Give us more powers to help drive Covid recovery, leaders demand
Political leaders have called on the Government to grant more powers to the region to help it bounce back from the coronavirus pandemic.
The West Midlands Combined Authority (WMCA) has sent a list of demands to Ministers, arguing that the region’s economic recovery from Covid-19 will be swifter if control is shifted away from Whitehall.
They want more influence over how taxpayers’ cash is spent locally, as well as control over transport, housing – including the ability to set benefit levels – and large infrastructure projects.
The wish list has been submitted to Boris Johnson by West Midlands Mayor Andy Street and council leaders from the four Black Country boroughs, Birmingham, Coventry and Solihull. It also demands responsibility for the skills system for 16- to 18-year-olds and greater involvement in the regional energy market to tackle fuel poverty.
Mr Street said: “Devolution has unquestionably bettered the lives of people in the West Midlands, allowing us to make our own decisions locally rather than having them made for us from London.
“From full control over the adult education budget to our multi-million pound housing and land fund to remediate derelict industrial sites, devolution paved the way for our pre-Covid success – when we had a record number of homes being built, record numbers in work, and an economy growing faster than anywhere else outside of London.
“The pandemic has of course stalled that progress, but we must now look to devolution to get it back on track. With a greater say over how public funds are spent, more control over our transport systems, and more input into training for those looking to gain employment, new powers would help speed up our economic recovery, whilst also ensuring we can protect and create jobs for local people.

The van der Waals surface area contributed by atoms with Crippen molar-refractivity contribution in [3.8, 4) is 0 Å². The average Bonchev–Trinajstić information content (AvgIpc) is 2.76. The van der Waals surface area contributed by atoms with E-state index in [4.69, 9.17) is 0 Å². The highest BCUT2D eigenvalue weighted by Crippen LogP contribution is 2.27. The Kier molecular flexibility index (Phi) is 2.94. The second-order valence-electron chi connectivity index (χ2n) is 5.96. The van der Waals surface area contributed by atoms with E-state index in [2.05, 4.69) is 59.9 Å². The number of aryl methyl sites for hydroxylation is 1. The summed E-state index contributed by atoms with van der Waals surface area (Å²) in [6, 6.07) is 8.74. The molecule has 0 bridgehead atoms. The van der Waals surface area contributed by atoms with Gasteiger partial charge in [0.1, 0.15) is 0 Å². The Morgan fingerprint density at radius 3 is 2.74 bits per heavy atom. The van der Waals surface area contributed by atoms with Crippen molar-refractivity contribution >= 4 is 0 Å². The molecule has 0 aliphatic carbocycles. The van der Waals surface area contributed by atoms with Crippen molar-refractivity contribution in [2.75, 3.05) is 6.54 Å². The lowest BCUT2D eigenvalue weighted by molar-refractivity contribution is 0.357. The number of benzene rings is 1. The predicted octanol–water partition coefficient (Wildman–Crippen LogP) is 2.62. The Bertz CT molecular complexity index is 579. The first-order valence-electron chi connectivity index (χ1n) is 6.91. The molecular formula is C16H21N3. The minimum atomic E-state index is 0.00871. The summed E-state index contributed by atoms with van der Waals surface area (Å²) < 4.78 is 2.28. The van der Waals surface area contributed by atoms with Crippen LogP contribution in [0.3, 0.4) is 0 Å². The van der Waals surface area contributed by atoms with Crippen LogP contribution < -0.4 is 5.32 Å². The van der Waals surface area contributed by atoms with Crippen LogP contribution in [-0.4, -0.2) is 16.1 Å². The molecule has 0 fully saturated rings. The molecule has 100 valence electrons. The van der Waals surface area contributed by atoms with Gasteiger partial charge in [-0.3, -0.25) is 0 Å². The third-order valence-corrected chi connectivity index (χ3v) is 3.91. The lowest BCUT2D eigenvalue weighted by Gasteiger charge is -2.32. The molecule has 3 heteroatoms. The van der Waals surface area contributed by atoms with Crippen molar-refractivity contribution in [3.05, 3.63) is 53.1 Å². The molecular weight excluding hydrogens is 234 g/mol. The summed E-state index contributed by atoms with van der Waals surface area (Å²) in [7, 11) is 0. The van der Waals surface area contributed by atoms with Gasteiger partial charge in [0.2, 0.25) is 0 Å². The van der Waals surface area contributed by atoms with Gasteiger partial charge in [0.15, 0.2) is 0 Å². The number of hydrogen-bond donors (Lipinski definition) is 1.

“People who live and work across the West Midlands were a critical part of its success story before the pandemic, and it is just as important they are central to the recovery as well.”
Birmingham City Council leader Ian Ward said local authorities must be “an integral part of this devolution”.
“It will not be possible for the West Midlands to rebuild and recover unless all local services are properly funded in the future, enabling health and wellbeing and local neighbourhoods and communities to be restored,” he added.
A recent report said the WMCA could face a black hole of £11m because of the pandemic, with falling transport revenue the key contributor. It also warned the funding gap could potentially rise to £31.4m over the next six years, prompting Mr Street to announce he was preparing to lobby Cabinet ministers for extra cash.
Mr Johnson’s administration this week agreed to hand over powers to the UK’s newest combined authority area, Yorkshire. The Government is currently considering its next devolution settlement.
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